How to Live the Tiny House Lifestyle Without Fully Downsizing

Are you dreaming of the quaint tiny house lifestyle? Do you wish to build your own tiny home? Do you have kids, pets, or a spouse, or are there other things that might make the tiny house lifestyle impossible? You’re not the only one!


Tiny homes are very practical for a lot of people but wouldn’t work as a full-time residence for some. But there are still plenty of ways to enjoy the tiny house lifestyle without fully downsizing. Here are a few ideas to get you going:

Get an RV


If living tiny full time isn’t realistic for you and your family, but you love to travel frequently, an RV or camper might be a better option for you. These are some of the benefits of an RV:

  • They are easier to move than a tiny home, so you have more travel possibilities.
  • There are free parking spaces available for RVs.
  • Used campers make great fixer-upper projects without having to start from scratch.

But there are also some things you want to keep in mind if you’re still hanging on to the tiny dream:

  • RVs don’t feel as much like a home as a tiny house does.
  • They aren’t as suitable for harsh weather conditions.
  • RVs don’t offer the kind of customization tiny homes do.

Is a tiny home or an RV the right choice for you? If you’re not interested in living in it full time but still want to travel and bring a piece of home with you, an RV could be a great choice. If that’s not your fancy, you could try moving up …

Build a Treehouse


If you’re just looking for a fun DIY project that results in a cool space for you or your kids — consider building a treehouse! Treehouses don’t even have to be in a tree, and there are a lot of extreme treehouse ideas out there to explore.

Treehouses can be a lot easier to build and maintain since they don’t require any electrical or plumbing services, and you don’t really need to build it up to the quality you would expect in a home. This could work as an office space, a backyard camp-out spot, or your very own miniature library. If you’re looking for a cozy retreat for fun, building a treehouse is a great option.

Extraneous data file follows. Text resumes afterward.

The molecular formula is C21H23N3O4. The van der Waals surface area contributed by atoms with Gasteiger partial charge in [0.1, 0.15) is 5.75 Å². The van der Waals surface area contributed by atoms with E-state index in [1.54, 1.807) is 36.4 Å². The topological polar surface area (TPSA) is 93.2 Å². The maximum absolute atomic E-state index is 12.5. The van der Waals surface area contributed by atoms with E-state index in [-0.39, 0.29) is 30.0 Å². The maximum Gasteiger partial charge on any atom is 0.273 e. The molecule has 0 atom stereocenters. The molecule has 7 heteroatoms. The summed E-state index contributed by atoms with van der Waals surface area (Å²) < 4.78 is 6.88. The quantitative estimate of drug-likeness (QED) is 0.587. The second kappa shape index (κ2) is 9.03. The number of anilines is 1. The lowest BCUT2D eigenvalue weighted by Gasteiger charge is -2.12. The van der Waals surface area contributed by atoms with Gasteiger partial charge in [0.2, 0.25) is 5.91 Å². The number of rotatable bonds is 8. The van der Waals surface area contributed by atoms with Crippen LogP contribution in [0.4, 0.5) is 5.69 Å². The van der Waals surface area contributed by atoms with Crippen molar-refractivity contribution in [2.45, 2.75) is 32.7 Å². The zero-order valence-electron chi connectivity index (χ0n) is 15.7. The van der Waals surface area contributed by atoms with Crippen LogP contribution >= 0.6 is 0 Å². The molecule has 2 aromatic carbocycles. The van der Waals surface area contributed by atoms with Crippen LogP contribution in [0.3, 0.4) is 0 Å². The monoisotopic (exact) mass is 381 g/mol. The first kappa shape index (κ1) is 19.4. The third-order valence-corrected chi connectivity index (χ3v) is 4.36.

Think Small

Even if you don’t want to live in a tiny house full time, you’ve still got options. Tiny homes are a great addition to your existing home used as a guest house, a personal office, library, or just a shared space for activities.

Alternatively, tiny houses are commonly used as second homes or vacation homes. These make for a great getaway in the woods or to the beach and can even earn you some extra cash by renting it out when you’re not using it.

Tiny homes don’t have to be on wheels either, and building a brand new one might be a drain on valuable resources when you could invest in a distressed home instead. Going tiny doesn’t mean you don’t want a permanent residence — if this sounds like you, consider taking on a small fixer-upper home.

Ultimately, you have to take a hard look at your individual needs (including those of your family) and what your future plans and priorities will be before deciding whether or not a tiny house is right for you. But if you find living tiny full time isn’t a fit, there are plenty of other great options out there.

2 thoughts on “How to Live the Tiny House Lifestyle Without Fully Downsizing”

  1. Long time liveaboard here. Before we took the dive and sold our home to live aboard a boat, we bought a larger/older/custom/affordable sailboat and lived aboard it 3 days a week for 5 years. We learned that we loved the dockside lifestyle and and that we really weren’t sailors. When it felt that going to the boat was going home…we sold the house, sold the boat bought a powerboat and moved aboard…have never looked back.


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